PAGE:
Many kids get plasma transfusions when there's little evidence they do much good, according to a new study.

Transfusions of so-called fresh frozen plasma are sometimes given to both kids and adults whose blood has problems clotting, or if they have lost a lot of blood from surgery or an accident.

But only a couple of studies in kids have shown that plasma transfusions are a good option for one specific heart surgery procedure. The rest of the time, researchers have found they don't work, or that their benefit is uncertain.

In the current study, pediatricians reported that almost three percent of kids admitted to children's hospitals in the U.S. had a transfusion. More than half of the transfusion recipients were under a year old, a third had heart disease and 70 percent were critically ill.

"For all we know, it may be used entirely appropriately," said Dr. John Puetz, from Saint Louis University, who worked on the study.

"The problem is, we don't have the evidence base... to demonstrate what's inappropriate use and what's not inappropriate use."

"The concern," he told Reuters Health, "is a fair number of children are being exposed to (fresh frozen plasma) without published data showing what it's effective for."

The problem with that, researchers said, is that the transfusions always come with a risk of side effects and complications, which range from allergic reactions to heart failure, if doctors give kids more plasma than their hearts can handle.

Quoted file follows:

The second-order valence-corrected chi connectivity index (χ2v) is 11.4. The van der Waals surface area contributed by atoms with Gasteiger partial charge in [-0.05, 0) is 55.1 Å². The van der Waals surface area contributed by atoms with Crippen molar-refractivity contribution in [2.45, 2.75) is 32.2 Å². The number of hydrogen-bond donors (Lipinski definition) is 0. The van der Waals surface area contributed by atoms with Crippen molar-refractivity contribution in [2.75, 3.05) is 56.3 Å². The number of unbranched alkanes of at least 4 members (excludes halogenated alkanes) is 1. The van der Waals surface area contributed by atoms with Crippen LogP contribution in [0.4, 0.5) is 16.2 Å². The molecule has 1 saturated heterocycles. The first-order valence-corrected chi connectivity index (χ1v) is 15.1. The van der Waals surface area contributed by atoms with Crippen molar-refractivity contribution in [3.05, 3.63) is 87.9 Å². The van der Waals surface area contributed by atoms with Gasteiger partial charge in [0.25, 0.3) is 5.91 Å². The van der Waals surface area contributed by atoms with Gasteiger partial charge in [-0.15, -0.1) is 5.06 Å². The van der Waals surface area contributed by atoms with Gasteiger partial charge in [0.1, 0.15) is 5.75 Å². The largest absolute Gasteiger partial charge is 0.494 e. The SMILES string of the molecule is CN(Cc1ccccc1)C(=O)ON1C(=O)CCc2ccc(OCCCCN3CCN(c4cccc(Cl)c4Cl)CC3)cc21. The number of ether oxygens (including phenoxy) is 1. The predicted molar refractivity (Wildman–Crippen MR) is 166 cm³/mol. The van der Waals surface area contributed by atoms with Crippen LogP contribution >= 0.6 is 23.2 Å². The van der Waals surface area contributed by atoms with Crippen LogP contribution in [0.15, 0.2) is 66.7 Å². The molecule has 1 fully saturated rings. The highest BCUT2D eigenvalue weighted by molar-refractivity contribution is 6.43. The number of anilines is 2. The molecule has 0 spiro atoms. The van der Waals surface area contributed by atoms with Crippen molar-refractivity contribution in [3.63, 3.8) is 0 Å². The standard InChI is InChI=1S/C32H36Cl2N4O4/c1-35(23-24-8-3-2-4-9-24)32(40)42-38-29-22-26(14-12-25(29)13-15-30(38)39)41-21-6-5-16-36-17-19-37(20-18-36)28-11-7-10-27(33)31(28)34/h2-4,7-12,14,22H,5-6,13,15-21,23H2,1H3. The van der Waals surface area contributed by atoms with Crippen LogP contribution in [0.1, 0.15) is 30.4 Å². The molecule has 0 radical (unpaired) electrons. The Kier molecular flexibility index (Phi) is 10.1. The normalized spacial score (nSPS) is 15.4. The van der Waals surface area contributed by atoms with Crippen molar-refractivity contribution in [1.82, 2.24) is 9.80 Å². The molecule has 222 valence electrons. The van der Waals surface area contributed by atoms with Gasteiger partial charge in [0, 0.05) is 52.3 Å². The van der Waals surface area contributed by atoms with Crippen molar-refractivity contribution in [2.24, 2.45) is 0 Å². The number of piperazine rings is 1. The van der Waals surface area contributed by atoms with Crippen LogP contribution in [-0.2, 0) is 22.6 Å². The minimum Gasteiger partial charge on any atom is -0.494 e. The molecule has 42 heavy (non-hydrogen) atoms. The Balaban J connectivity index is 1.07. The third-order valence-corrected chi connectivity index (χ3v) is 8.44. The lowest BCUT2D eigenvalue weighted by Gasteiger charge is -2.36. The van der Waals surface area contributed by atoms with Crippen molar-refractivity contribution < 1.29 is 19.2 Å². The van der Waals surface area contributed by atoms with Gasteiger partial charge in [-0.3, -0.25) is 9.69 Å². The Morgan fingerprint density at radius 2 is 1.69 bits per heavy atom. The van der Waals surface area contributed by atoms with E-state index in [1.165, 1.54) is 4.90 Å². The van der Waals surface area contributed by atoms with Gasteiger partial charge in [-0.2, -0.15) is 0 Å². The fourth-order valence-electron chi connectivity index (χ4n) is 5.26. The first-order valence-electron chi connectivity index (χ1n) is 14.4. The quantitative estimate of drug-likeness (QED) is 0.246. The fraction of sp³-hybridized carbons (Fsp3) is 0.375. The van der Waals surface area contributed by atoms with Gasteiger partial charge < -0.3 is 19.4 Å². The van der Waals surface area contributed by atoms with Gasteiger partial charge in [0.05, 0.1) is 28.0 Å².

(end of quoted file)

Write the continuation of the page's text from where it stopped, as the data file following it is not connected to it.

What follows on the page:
Puetz's team consulted a database of about 3.2 million admissions to 40 different children's hospitals in the last decade. According to hospital records, just under three percent of those kids got a plasma transfusion, most in the intensive care unit.

The researchers couldn't tell why the plasma was used in each case, or how much of it kids got. But only about one-third of the kids' records also showed they had a heart procedure known as a cardiopulmonary bypass -- when a pump does the job of the heart and lungs during surgery, and a plasma transfusion (along with red blood cells) is indicated.

There were 24 recorded cases of acute lung injuries related to the transfusions, but the authors write in the Journal of Pediatrics that it's hard to tell how many kids had other complications.

"The biggest reason not to give any transfusion... is the risk of the complications that you can have," said Dr. Lorne Holland, of the Nashville-based pathology services company PathGroup, Inc., who has researched the use of fresh frozen plasma. That would include lung injuries and congestive heart failure, as well as more minor itchy allergic reactions.

Still, Puetz added, "No one's really looked to see what all the possible side effects may be."

A typical plasma transfusion would cost a few hundred dollars, Holland said.

He thinks that too many kids are still getting the transfusions, despite the general lack of evidence that they work -- or are better than other alternatives such as whole-blood transfusions in certain cases.

"I think the numbers in that study and ones in adults are too high," Holland, who was not involved in the study, told Reuters Health. "A lot of physicians are convinced by evidence of, 'That one patient, that one time, seemed to do better when I gave it to them.'"

Puetz said it's still not clear whether plasma transfusions are being done too often, based on the lack of data. He called for more critical studies to see if fresh frozen plasma transfusions really do work in all of the cases where they're commonly used in kids.